I’m growing weary of all the talk about health care reform. Much of what I hear is still centered around old ways of thinking about health – reactive medicine and doctoring. It’s becoming more and more evident that the two things which will bring about real change to our broken health care world are prevention and food system fixes.
We’ve spent trillions and trillions of dollars on prescriptions and procedures and putting people in the hospital over and over again. Disease rates skyrocket and people who are younger and younger continue to be affected by degenerative disease. Let’s stop all this, do something that works, and make a difference in the health of the average citizen!
At the beginning of the Obama administration this past January, I had high hopes that this might actually be the season of real change in the health care system, as many promises were made that seemed solid. After all, things have just about hit rock bottom, right? Or could it get worse?
I spent a good portion of the year writing letters to state congresspersons and federal decision-makers about prevention and food system fixes being an integral component of health care change. Most of the responses I received were something of this nature:
Thank you for writing to me. I appreciate hearing from you and value your input.
Each day, I am moved by the messages I receive from people across the country. Far too many Americans are struggling–falling behind on mortgage payments, coping with illness, or losing a job without warning. My Administration is working to address the serious challenges our Nation faces. I am committed to taking immediate
steps that generate job creation and economic recovery, and I am determined to make investments that lay a new
foundation for real and lasting progress.
To build this new foundation, we need health care reform–this year–that reduces costs, protects health care choices, and assures quality, affordable care for all Americans. I encourage you to visit www.HealthReform.gov to learn more about my commitment to enacting comprehensive health care reform in 2009.
I am also dedicated to building a clean energy economy that creates millions of jobs, helps us achieve energy independence, and reduces pollution as we tackle the effects of global warming. Please visit www.Recovery.gov to read about the more than $60 billion in clean energy investments my Administration has made to jump-start our economy and build the jobs of tomorrow.
To prepare our children to thrive in the global economy, we must guarantee every child a complete and competitive education. For information about my education reform agenda, please join me online at: www.whitehouse.gov/agenda/education.
At the same time, we have an obligation to rein in our budget deficit by cutting wasteful spending and ineffective programs. We can do all this, and change the way business is done in Washington, by building the most open, transparent, and accountable government in our history.
While we repair our communities, we must also recognize the important contributions of our service men and women in Afghanistan, Iraq, and other nations. Our military and their families have borne an enormous burden for their fellow citizens, serving with honor and succeeding beyond any expectation. For those who have been injured or lost their lives in pursuit of our freedom, we owe them our undying gratitude. I am committed to assisting our servicemembers, veterans, and their families and honoring our debts to them.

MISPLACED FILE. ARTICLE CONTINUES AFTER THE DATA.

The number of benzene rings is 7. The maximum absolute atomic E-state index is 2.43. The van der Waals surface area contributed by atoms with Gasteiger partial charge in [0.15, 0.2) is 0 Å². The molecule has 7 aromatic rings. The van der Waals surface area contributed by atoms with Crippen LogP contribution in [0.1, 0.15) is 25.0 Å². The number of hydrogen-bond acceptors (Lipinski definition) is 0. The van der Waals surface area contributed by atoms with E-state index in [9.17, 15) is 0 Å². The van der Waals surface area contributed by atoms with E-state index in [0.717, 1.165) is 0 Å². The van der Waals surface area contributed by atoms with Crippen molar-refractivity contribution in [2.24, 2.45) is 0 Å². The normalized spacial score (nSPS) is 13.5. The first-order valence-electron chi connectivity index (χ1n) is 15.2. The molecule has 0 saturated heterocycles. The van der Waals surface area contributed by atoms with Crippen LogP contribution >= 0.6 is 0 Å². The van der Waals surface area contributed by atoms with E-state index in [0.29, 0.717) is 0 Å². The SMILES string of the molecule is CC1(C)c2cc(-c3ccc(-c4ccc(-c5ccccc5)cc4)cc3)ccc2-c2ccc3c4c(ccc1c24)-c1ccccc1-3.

Information on jobs, health benefits, housing assistance, and other public resources for those in need can be found by calling 1-(800)-FEDINFO or by visiting: www.usa.gov.
The only way to solve the problems of our time is to involve all Americans in shaping the policies that affect our
lives. I hope you continue to explore www.WhiteHouse.gov, which is regularly updated and more interactive than ever before. Thank you again for writing.
Not one sentence in this response even came close to addressing mine or anyone else’s concerns and points made about food system repair and prevention. I realize the President has a tremendous job and doesn’t have time for individual responses. But it’s absolutely unthinkable that no one with power or influence seems to be able to comprehend what needs to be done – especially a person who is so educated and informed as Mr. Obama.
It’s common knowledge that America spends more on health care than anyone else in the world, but finishes almost dead last (no pun intended) in life expectancy of nations with wealth. Clearly what we’ve been doing is not working…come on people, WAKE UP!
As a mother of a family with no health insurance, I can say one thing – we don’t use conventional doctor services much anyway – even before my husband got laid off and we started our solar business in June. We practice prevention. We eat real, traditional foods, we try to avoid toxins in our diet, home, and personal products as much as possible. We take our responsibility to prevent problems seriously.
But what if we had an accident? As a family still trying to regain our footing after the loss of our primary income in May of this year and having just started a small business, we can’t afford health insurance right now. It’s pretty evident what would happen to us. But people who take care of themselves get sick less – it’s an irrefutable fact. So why should people who don’t burden the health care system be penalized when they really need help with unfathomable medical bills? Basic medical services shouldn’t bankrupt people.